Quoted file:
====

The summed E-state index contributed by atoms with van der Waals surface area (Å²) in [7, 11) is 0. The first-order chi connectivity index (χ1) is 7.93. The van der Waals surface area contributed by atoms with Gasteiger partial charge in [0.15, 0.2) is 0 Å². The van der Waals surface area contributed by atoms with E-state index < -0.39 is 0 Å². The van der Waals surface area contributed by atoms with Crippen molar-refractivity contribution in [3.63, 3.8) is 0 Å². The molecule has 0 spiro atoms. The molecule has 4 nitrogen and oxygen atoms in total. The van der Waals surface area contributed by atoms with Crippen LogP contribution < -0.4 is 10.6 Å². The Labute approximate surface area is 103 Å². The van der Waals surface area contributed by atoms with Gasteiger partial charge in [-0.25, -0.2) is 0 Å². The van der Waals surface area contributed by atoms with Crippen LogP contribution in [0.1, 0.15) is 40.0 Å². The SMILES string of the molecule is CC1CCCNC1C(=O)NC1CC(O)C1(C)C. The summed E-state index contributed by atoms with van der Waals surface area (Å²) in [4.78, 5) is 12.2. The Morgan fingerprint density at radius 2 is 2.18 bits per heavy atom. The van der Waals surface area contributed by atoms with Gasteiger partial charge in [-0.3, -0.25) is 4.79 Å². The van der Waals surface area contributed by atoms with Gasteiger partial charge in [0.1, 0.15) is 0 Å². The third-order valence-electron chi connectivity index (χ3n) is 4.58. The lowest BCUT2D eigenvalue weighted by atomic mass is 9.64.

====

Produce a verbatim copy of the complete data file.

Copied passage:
The summed E-state index contributed by atoms with van der Waals surface area (Å²) in [7, 11) is 0. The first-order chi connectivity index (χ1) is 7.93. The van der Waals surface area contributed by atoms with Gasteiger partial charge in [0.15, 0.2) is 0 Å². The van der Waals surface area contributed by atoms with E-state index < -0.39 is 0 Å². The van der Waals surface area contributed by atoms with Crippen molar-refractivity contribution in [3.63, 3.8) is 0 Å². The molecule has 0 spiro atoms. The molecule has 4 nitrogen and oxygen atoms in total. The van der Waals surface area contributed by atoms with Crippen LogP contribution < -0.4 is 10.6 Å². The Labute approximate surface area is 103 Å². The van der Waals surface area contributed by atoms with Gasteiger partial charge in [-0.25, -0.2) is 0 Å². The van der Waals surface area contributed by atoms with Crippen LogP contribution in [0.1, 0.15) is 40.0 Å². The SMILES string of the molecule is CC1CCCNC1C(=O)NC1CC(O)C1(C)C. The summed E-state index contributed by atoms with van der Waals surface area (Å²) in [4.78, 5) is 12.2. The Morgan fingerprint density at radius 2 is 2.18 bits per heavy atom. The van der Waals surface area contributed by atoms with Gasteiger partial charge in [-0.3, -0.25) is 4.79 Å². The van der Waals surface area contributed by atoms with Gasteiger partial charge in [0.1, 0.15) is 0 Å². The third-order valence-electron chi connectivity index (χ3n) is 4.58. The lowest BCUT2D eigenvalue weighted by atomic mass is 9.64.